10.36 a.m.

Mr. Charles Kennedy (Ross, Cromarty and Skye): I appreciate the points put forward by the hon. Member for Kingston upon Hull, West (Mr. Randall). I shall be interested in the answers to his questions. I shall try to follow the rhetorical tradition set by the Minister this morning and say that the alliance welcomes the order. There is a genuine need for smelts to be imported—and I agree with the use of that word—into Scotland from Northern Ireland, which is preferable to their being brought from Europe.

10.37 a.m.

Mr. Gummer: As to the salmon family, it is as though a married daughter of the hon. Member for Kingston upon Hull, West (Mr. Randall) had returned to the family home. She would be seen as part of the Randall family although her name might well be Snigginpoops. That is the nature of the salmon family, which includes both rainbow trout and salmon trout.

Mr. Randall: I do not like to bring my family into the debate. It would depend what my daughter had been doing in the meantime.

Mr. Gummer: I cannot be entirely responsible for the hon. Gentleman's daughter, but I assure him that I am responsible for the type of fish brought from Northern Ireland into the rest of the United Kingdom. I assure him that the fish will originate from Northern Ireland. The statutory instrument clearly specifies: "Live fish of the salmon family which have been taken from Northern Ireland and have not at any time been in any country or territory outside Northern Ireland", 4 which includes the Republic. I assure the hon. Gentleman that the Department of Agriculture, Fisheries and Food, which controls fish farms, deals with the health aspects in Northern Ireland. We are talking about one fish farm. No additional work will be involved, as the standards in Northern Ireland are the same as those in the rest of the United Kingdom; nor will there be any additional cost. The high standards in Northern Ireland cover the disease problem, so the NFU need have no worries about that. There are 278 fish farms registered in England, 38 in Wales, and 157 in Scotland—a total of 473. Northern Ireland has one fish farm, so it is not an enormous problem. Northern Irish industry and Members of Parliament from Northern Ireland have pointed out that there is no reason to exclude fish, as there is no health risk. As long as the fish meet the health requirements, it would be wrong to have barriers within the United Kingdom. The cost is negligible. I thank the hon. Member for Ross, Cromarty and Skye (Mr. Kennedy), who spoke for which ever part of the alliance he represents—I have learned in agricultural matters not to refer to the alliance in general, as that usually gives half of its members apoplexy—for his support. Those of us who believe in the growing unity of Europe do not like the distinction between the United Kingdom and Europe. We are the offshore island, and it is the mainland. I assure my hon. Friend the Member for South Ribble (Mr. Atkins) that there will be no distinction because of religion. Health will be the only grounds for distinction.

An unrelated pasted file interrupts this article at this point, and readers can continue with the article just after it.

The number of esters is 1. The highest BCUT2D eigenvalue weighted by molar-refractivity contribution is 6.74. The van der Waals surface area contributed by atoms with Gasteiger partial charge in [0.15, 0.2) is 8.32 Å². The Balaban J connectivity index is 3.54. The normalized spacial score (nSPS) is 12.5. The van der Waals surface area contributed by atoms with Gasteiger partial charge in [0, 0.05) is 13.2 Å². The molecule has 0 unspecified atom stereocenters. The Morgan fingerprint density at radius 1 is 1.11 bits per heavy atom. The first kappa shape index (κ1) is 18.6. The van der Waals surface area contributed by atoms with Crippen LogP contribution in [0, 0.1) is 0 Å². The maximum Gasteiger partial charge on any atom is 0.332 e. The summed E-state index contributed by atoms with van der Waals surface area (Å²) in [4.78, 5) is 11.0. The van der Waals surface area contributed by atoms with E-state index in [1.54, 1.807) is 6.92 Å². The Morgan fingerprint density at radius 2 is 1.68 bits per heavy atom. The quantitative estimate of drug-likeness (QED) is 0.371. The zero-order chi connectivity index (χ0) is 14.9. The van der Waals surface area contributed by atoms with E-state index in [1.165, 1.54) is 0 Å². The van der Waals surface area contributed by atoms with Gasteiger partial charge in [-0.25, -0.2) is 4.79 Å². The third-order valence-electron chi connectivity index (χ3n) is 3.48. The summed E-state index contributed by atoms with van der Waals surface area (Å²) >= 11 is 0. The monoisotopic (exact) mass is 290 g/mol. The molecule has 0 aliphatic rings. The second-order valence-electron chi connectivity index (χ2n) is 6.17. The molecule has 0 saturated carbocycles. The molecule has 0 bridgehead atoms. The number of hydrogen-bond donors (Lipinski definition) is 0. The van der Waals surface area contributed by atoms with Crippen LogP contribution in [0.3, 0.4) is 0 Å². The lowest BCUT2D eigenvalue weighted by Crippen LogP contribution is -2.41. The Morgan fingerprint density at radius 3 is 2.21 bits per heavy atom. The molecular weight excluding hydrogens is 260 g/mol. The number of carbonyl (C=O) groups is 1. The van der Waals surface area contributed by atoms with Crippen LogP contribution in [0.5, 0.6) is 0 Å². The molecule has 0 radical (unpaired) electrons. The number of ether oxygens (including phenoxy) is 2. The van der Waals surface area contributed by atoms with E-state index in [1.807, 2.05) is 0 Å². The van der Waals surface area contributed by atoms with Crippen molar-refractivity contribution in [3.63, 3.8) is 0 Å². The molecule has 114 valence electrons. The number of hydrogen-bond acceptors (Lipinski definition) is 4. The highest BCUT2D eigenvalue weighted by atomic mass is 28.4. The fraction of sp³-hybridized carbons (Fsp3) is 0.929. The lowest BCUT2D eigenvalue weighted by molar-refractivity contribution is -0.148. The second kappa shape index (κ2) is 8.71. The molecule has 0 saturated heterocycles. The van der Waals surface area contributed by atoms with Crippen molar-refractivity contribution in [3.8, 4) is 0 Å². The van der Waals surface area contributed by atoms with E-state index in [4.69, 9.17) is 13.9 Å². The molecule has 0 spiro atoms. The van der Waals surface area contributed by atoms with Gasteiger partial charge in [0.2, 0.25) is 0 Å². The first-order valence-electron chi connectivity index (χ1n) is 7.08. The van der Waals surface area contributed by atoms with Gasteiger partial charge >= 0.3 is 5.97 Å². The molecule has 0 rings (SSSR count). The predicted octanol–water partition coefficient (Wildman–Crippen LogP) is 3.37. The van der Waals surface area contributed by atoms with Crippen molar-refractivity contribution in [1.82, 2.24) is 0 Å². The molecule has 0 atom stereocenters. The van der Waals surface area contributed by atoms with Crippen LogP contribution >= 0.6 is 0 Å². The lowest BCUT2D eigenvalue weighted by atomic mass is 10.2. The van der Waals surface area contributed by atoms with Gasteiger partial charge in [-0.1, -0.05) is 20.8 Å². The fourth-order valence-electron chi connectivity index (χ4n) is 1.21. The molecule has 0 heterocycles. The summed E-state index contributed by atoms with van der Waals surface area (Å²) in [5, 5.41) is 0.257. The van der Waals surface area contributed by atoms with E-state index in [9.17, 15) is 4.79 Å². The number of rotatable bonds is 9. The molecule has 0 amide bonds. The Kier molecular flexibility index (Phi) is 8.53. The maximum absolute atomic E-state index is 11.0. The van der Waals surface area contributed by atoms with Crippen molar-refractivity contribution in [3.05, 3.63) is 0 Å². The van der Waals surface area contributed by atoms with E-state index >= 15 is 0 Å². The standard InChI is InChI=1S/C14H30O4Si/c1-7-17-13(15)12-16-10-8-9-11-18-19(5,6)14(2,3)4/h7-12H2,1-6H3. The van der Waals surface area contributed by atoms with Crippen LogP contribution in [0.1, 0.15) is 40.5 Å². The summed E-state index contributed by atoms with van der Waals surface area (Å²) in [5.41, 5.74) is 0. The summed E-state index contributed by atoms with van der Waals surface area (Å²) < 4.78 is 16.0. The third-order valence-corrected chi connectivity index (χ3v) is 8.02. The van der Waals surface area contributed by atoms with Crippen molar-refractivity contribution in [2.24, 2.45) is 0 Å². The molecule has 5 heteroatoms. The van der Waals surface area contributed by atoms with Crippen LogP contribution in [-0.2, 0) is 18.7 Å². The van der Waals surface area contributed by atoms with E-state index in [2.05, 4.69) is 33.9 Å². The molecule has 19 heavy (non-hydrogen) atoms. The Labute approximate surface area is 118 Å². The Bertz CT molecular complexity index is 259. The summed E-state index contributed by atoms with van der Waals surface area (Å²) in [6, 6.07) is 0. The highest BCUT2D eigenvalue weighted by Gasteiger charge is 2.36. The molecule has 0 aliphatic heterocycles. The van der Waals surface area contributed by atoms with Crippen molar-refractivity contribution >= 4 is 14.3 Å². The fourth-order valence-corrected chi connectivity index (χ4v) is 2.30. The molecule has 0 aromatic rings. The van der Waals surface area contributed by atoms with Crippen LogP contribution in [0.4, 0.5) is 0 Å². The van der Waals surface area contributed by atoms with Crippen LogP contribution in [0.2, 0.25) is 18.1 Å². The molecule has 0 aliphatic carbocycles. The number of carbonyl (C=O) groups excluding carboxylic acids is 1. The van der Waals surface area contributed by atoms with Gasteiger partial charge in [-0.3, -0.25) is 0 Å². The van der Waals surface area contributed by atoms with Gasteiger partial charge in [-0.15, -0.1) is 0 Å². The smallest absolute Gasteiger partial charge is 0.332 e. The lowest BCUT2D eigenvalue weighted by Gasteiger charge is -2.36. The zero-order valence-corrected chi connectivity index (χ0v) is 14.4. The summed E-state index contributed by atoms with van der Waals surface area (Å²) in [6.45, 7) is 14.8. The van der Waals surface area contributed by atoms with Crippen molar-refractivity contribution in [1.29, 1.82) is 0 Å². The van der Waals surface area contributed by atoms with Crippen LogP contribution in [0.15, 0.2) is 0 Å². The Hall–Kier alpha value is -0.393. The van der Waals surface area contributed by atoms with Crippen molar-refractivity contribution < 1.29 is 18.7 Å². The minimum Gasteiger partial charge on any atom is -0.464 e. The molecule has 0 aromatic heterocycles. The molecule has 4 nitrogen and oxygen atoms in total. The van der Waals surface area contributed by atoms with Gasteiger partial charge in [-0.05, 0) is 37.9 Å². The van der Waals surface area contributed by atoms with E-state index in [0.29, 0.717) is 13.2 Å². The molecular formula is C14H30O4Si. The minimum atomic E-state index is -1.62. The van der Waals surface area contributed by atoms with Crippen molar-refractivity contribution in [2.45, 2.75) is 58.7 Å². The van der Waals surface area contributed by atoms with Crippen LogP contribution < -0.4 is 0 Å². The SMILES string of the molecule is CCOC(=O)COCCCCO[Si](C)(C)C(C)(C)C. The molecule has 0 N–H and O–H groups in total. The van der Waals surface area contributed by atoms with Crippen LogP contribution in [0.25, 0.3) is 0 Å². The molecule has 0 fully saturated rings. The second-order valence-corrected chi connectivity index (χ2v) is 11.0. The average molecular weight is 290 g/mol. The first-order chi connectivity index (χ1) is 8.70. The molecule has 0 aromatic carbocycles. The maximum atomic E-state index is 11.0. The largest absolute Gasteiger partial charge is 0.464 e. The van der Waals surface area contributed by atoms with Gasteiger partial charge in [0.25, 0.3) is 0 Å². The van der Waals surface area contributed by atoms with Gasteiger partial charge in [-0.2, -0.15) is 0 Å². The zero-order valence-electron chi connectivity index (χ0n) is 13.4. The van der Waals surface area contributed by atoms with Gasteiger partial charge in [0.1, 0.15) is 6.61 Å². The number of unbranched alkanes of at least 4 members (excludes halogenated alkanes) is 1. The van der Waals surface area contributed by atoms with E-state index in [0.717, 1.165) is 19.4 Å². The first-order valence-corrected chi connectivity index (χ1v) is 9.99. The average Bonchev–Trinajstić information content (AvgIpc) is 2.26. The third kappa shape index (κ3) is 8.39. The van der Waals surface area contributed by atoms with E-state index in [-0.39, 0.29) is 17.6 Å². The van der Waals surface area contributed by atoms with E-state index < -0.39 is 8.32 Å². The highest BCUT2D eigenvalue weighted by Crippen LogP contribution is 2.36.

Question put and agreed to.

Resolved, That the Committee has, considered the Importation of Live Fish of the Salmon Family Order 1986.

Committee rose at eighteen minutes to Eleven o'clock.


Gourlay, Mr. Harry (Chairman)

Atkins, Mr. Robert

Bottomley, Mrs Virginia

Bryan, Sir Paul

Durant, Mr.

Gummer, Mr.

Home Robertson, Mr.

Kennedy, Mr.

Randall, Mr.

Soames, Mr.

Wiggin, Mr.